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Byron Shire
March 4, 2021

Marine life booms, with a helping hand

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overview w kuku
The west coast of New Zealand.

Whakarongo! Ki te tangi a te manu

Listen! The cry of the bird/the orator

Maori waiata (song)

By Mary Gardner

The words of the Maori waiata do not rest on paper but reach out, making my nerves taut with excitement. With my inner ear, I always hear how the singers open for the speakers that follow.

The Maori tradition sets a high standard for public speaking. The calls of birds are conflated with the speeches of orators. Every audience considers how well public words sing in human hearts. Compared to birdsong, are they as powerful, as informative, as moving?

Over the last two weeks, after a decade absence, I was again In Aotearoa/New Zealand. Urban Auckland sprawls across the isthmus but only tendrils reach into the West Coast. Forty minutes by car from downtown are the Waitakere Ranges, supporting the people of Te Kawerau a Maki.

The temperate rainforest is still regenerating, protected as the city’s water supply and managed as a regional park, accessed by millions of visitors. Small contemporary villages within the ranges include Bethells, Piha and Karekare.

On the steep coastal walking trail called the Coman’s, the view south is of Karekare’s black sands. These merge with that of the Pararaha Valley and the Whatipu Peninsula.

The rocky island is Paratahi. Since mid-1990s, the nearshore current deposited great quantities of sand. The beach is broader and the coastal rocks buried. During the low tide, people can now walk out to Paratahi, climb to the top and share the views with the fur seals.

The base of Paratahi is covered with wild kuku, the famous green mussel Perna canaliculus. For centuries, these shellfish were food for Maori and later, the European settlers. They are also a well-recognised export product: in the shell, frozen or bottled in brine.

Since the 1970s, the shellfish have been farmed using the long line techniques first developed by the Japanese. Now, over 140 tonnes of shellfish are harvested each year.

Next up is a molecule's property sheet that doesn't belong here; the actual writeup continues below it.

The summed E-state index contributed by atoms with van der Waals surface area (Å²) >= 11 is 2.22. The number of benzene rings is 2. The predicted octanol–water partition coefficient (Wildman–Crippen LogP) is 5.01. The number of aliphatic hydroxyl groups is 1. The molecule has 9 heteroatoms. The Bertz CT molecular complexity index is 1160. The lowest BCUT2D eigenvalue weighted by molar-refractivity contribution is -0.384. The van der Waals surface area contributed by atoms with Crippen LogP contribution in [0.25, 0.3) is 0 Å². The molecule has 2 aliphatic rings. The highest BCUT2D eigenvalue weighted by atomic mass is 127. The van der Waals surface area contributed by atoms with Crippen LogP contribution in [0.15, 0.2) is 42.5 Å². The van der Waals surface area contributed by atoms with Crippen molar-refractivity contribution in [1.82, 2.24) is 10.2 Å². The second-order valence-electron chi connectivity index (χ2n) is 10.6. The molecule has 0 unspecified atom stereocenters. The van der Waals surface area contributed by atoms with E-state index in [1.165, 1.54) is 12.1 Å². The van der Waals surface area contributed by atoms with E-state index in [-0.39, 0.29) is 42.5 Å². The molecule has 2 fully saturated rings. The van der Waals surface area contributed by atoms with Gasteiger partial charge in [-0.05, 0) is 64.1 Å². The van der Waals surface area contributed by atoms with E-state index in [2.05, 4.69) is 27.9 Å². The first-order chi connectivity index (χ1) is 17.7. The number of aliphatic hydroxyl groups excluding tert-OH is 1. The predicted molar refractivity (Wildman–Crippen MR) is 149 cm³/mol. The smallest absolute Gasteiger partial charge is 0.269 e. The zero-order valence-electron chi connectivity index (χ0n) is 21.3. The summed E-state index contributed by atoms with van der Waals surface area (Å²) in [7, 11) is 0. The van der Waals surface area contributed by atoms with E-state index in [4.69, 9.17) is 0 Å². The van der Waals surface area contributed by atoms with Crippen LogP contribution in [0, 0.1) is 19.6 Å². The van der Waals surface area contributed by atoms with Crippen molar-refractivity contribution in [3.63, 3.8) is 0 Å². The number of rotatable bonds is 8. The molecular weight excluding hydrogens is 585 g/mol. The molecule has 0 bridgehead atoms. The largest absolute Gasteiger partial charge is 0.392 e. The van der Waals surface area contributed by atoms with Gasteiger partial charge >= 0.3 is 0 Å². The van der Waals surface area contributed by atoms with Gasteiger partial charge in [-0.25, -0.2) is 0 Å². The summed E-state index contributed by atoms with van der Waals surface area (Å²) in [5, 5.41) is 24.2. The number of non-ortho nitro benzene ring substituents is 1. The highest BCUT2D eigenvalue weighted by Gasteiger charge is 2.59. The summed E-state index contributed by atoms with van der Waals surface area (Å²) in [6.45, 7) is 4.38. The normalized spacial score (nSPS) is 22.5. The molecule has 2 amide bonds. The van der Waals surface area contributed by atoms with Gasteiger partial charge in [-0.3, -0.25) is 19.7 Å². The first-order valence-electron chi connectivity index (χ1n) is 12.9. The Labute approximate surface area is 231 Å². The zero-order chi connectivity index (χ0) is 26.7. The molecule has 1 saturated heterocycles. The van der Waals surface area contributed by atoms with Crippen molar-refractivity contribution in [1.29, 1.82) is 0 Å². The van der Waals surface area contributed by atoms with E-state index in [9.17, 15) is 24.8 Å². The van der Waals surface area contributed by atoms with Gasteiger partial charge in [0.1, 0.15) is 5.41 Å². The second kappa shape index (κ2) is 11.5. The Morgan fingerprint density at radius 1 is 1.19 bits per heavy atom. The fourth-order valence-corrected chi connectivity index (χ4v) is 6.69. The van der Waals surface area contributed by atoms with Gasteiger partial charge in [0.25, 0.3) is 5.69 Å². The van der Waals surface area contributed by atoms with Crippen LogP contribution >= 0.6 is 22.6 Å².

In the 21st century, the supply of young oysters for NSW shellfish farms are from scientifically managed hatcheries. By contrast, 80 per cent of the entire cultivated kuku industry relies on wild spat (baby shellfish). These are found in seaweed cast on the far northern beaches. Their origin is still the secret of the sea god Tangaroa and that of his wife, Te Anu-matao. All marine life is born of them.

Since 1993, the kuku at Paratahi are undisturbed because of the ban on shell-fishing. Te Kawerau, village residents and fisheries ministers all support the ban. When the ban was first set, cynics pointed at the shifting sand smothering shellfish on the rocks. But as the sand made the once remote island more accessible, the value of the ban was unexpectedly renewed.

These wild shellfish remind people of what was once the common wealth: seafood for the easy taking. Many Aucklanders reminisce about harvesting meals of kuku, pipi (Paphies australas) and tuangi (Austrovenus stutchburyii).

On the east side of the Auckland isthmus, in the Hauraki Gulf, Aucklanders took a hard look at the 100-year history of commercial fishing in the Gulf. This industry began in 1910 with the relentless dredging of sub-tidal mussels. By 1965, the shellfish beds collapsed.

The water quality declined as few shellfish remained to filter and clean the water. Without the habitat and food provided by wild shellfish, stocks of other marine life diminished. But Aucklanders shifted from nostalgia to action. They set out to rebuild the shellfish reefs.

Since 2014, their Mussel Reef Restoration Trust introduced over 70 tonnes of adult shellfish. Most are now part of a bed larger than eight rugby fields. University researchers are examining how marine life are taking to this habitat.

The enhancement program is, like the commercial fishing was, a multi-generational effort. It is one of several projects all aiming to revive the Gulf.

These efforts range from mapping the seabed, ‘no take’ marine reserves and protection for whales, other marine mammals and sharks.

Instead of calculating how many fish to harvest each season, one project investigates how many fish should remain in the sea so the marine world can thrive.

From how far can the cries of a seabird be heard? The gannets that dive here in the waters of Byron shire nest on rock ledges of the West Coast in the Waitakere Ranges. With their every cry come words from across the shared ocean.

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  1. Mary, your so brief visit here to NZ has spawned such a warm and informative story of Auckland. Leaves me marveling at where you found the time to assimilate all that detail in your hectic catch-up 2weeks. Byron is indeed lucky to have your regular ecology commentary.


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